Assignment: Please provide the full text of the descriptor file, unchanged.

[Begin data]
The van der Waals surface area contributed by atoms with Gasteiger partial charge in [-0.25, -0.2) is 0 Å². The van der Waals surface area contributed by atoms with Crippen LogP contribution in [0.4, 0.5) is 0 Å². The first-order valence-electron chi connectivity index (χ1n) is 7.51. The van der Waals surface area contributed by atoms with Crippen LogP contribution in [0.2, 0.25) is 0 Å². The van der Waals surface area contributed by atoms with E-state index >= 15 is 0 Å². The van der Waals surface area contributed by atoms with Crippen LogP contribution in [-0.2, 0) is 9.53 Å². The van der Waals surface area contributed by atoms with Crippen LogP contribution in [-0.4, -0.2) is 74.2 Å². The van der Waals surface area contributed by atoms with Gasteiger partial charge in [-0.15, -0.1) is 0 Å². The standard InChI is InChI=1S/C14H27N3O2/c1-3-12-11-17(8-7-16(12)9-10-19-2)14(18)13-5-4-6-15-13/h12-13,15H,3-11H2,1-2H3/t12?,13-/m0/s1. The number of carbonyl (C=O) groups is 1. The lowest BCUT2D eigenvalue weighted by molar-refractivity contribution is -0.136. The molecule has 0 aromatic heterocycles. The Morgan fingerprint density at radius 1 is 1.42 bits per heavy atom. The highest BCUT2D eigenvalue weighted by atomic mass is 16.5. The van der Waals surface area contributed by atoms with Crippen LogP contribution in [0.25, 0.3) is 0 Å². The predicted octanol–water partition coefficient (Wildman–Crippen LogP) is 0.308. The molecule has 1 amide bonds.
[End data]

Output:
The van der Waals surface area contributed by atoms with Gasteiger partial charge in [-0.25, -0.2) is 0 Å². The van der Waals surface area contributed by atoms with Crippen LogP contribution in [0.4, 0.5) is 0 Å². The first-order valence-electron chi connectivity index (χ1n) is 7.51. The van der Waals surface area contributed by atoms with Crippen LogP contribution in [0.2, 0.25) is 0 Å². The van der Waals surface area contributed by atoms with E-state index >= 15 is 0 Å². The van der Waals surface area contributed by atoms with Crippen LogP contribution in [-0.2, 0) is 9.53 Å². The van der Waals surface area contributed by atoms with Crippen LogP contribution in [-0.4, -0.2) is 74.2 Å². The van der Waals surface area contributed by atoms with Gasteiger partial charge in [-0.15, -0.1) is 0 Å². The standard InChI is InChI=1S/C14H27N3O2/c1-3-12-11-17(8-7-16(12)9-10-19-2)14(18)13-5-4-6-15-13/h12-13,15H,3-11H2,1-2H3/t12?,13-/m0/s1. The number of carbonyl (C=O) groups is 1. The lowest BCUT2D eigenvalue weighted by molar-refractivity contribution is -0.136. The molecule has 0 aromatic heterocycles. The Morgan fingerprint density at radius 1 is 1.42 bits per heavy atom. The highest BCUT2D eigenvalue weighted by atomic mass is 16.5. The van der Waals surface area contributed by atoms with Crippen LogP contribution in [0.25, 0.3) is 0 Å². The predicted octanol–water partition coefficient (Wildman–Crippen LogP) is 0.308. The molecule has 1 amide bonds.